Part heathen grimoire, part magickal memoir, Cat Heath lays out her practice of heathen magick developed over years of research and experimentation. It touches on familiar topics—well known gods associated with magick in the heathen tradition like Freyja and Odin. But she also talks about lesser known deities, and her experience with the Spinning Goddess and the Spear god, as well as elves and ancestors.
Elves, Witches, and Gods is an excellent second book on magick or heathenry. I say that, because while she does go through some exercises to practice basic skills, she really doesn’t go into depth on basic ideas of magick. A reader would need a basic knowledge of Norse religion to gain the most from this book. She does however go in depth on ideas within heathen magick—explaining terms like luck that had quite different meanings than today. The discussion of magick within Norse cosmology alone is worth reading this book.
Her discussion of ways to look at the medieval magick sources and pull out the parts that probably aren’t heathan reminded me a lot of the Night Battles. Both books talk about looking at what is in common with other sources, and tease those aspects out to find the hints of authentic tradition. Like most pagan magick, the truth is yes, we can only find tantalizing hints more often than not. However, with careful study, personal experimenting, and some intuition using knowledge of other sources, a full living tradition with deep roots can be found. In truth, if Heathen magick had continued in an unbroken line it would have changed from the eighth century to today, so we shouldn’t bemoan the fact there is change too much.
Considering both Odin and Loki’s gender bending (Odin practiced Seider, which is considered a feminine practice, and Loki is, well, Loki) and Freyja receives half of those slain in battle, its odd that too many parts of modern heathenry seem to be focused on what we today regard as the men’s role. There is bias that lead to what was recorded, and we quite simply know much more about Odin than we do about Freyja. Heath’s focus on spinning and other crafts traditionally considered women’s work as a way to practice magick is heartening.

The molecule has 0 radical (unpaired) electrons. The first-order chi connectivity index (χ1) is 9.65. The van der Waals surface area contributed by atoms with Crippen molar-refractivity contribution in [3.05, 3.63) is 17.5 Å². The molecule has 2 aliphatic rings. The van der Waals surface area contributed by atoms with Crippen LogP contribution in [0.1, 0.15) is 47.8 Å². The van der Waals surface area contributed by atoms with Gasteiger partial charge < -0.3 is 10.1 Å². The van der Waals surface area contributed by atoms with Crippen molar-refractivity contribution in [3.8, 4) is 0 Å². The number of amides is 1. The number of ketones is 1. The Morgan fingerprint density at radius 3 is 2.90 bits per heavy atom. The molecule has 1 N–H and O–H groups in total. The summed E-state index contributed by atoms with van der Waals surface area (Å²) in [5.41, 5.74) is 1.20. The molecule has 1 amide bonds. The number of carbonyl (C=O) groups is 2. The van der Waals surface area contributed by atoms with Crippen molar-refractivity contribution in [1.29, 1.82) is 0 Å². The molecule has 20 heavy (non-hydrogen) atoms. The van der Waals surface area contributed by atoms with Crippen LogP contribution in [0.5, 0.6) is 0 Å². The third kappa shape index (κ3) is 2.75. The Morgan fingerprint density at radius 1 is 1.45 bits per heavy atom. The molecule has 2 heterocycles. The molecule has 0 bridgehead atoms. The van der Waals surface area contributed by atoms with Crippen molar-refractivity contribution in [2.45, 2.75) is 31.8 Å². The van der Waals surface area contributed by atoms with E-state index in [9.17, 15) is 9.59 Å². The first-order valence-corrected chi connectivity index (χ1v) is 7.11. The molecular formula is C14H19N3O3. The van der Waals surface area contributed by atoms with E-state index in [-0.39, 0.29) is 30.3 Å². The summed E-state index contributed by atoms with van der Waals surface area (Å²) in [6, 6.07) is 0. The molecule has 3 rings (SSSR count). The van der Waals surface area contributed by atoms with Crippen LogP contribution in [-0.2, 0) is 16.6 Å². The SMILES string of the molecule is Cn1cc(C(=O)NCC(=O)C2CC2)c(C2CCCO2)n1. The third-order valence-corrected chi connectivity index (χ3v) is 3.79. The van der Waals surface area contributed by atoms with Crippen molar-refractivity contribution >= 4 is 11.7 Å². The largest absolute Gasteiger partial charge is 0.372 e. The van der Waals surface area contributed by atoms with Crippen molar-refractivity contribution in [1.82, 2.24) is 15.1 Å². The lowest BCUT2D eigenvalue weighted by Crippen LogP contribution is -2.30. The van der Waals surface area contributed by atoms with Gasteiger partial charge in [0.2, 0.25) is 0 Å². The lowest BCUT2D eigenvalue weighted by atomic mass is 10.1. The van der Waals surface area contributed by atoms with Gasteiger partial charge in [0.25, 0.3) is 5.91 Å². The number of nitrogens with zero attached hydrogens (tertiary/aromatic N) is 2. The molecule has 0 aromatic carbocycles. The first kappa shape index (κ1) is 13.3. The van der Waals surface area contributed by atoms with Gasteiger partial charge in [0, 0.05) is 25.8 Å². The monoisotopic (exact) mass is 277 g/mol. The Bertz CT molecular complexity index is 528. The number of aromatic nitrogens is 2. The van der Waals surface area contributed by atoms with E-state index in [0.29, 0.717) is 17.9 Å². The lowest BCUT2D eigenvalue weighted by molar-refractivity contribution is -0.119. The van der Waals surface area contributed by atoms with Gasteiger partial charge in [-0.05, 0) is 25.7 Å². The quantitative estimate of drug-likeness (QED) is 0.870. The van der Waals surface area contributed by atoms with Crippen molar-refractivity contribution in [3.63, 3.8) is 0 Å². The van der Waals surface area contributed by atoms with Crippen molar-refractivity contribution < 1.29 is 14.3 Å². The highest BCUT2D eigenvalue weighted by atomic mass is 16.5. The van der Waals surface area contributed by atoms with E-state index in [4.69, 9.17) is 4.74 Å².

I feel this heals a part of me, in that I have had a long struggle with the fact I am genuinely interested in fiber arts and I rejected many things considered traditionally feminine before realizing there were parts that should be reclaimed. I weave, although I have given up on learning how to sew. Before I have seen references to magick associated with mundane crafts, but not really a detailed guide except for knot magick. Heath shows the magick tradition of tasks like spinning and weaving. To which I gleefully leaped up and said “I can do magick while spinning and weaving? Time to get me that spindle! (OK, the weaver’s guild had their annual sale right when I finished this book, and they just so happened to have a handmade spindle and red fleece for sale when I went to check out what they had…)
Elves, Withes, and Gods offers a well researched method honed through personal experience. While rooted in heathenry, it has material valuable to all types of magick users. This is a book I will be paging through again and again, as I happily learn to spin a red thread.